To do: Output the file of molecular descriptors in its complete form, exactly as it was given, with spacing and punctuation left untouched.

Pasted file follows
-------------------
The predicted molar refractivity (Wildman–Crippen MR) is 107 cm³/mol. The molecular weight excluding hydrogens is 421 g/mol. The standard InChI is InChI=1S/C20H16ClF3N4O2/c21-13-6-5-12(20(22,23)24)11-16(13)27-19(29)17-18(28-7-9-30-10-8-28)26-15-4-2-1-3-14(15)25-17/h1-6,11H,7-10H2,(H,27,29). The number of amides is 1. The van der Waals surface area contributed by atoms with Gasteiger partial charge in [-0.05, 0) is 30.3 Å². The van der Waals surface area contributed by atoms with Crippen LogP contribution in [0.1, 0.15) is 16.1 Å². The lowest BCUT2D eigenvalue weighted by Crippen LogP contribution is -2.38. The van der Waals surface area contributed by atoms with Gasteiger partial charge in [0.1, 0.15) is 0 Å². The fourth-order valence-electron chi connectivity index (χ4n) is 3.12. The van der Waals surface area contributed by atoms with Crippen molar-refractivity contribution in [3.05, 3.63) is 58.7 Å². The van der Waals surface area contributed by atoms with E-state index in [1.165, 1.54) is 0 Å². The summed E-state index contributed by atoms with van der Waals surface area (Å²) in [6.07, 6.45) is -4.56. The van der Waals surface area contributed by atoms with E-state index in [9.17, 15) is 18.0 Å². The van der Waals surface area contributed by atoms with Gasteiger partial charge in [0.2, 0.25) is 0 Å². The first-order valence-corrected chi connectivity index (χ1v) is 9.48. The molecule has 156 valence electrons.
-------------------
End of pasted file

The predicted molar refractivity (Wildman–Crippen MR) is 107 cm³/mol. The molecular weight excluding hydrogens is 421 g/mol. The standard InChI is InChI=1S/C20H16ClF3N4O2/c21-13-6-5-12(20(22,23)24)11-16(13)27-19(29)17-18(28-7-9-30-10-8-28)26-15-4-2-1-3-14(15)25-17/h1-6,11H,7-10H2,(H,27,29). The number of amides is 1. The van der Waals surface area contributed by atoms with Gasteiger partial charge in [-0.05, 0) is 30.3 Å². The van der Waals surface area contributed by atoms with Crippen LogP contribution in [0.1, 0.15) is 16.1 Å². The lowest BCUT2D eigenvalue weighted by Crippen LogP contribution is -2.38. The van der Waals surface area contributed by atoms with Gasteiger partial charge in [0.1, 0.15) is 0 Å². The fourth-order valence-electron chi connectivity index (χ4n) is 3.12. The van der Waals surface area contributed by atoms with Crippen molar-refractivity contribution in [3.05, 3.63) is 58.7 Å². The van der Waals surface area contributed by atoms with E-state index in [1.165, 1.54) is 0 Å². The summed E-state index contributed by atoms with van der Waals surface area (Å²) in [6.07, 6.45) is -4.56. The van der Waals surface area contributed by atoms with E-state index in [9.17, 15) is 18.0 Å². The van der Waals surface area contributed by atoms with Gasteiger partial charge in [0.2, 0.25) is 0 Å². The first-order valence-corrected chi connectivity index (χ1v) is 9.48. The molecule has 156 valence electrons.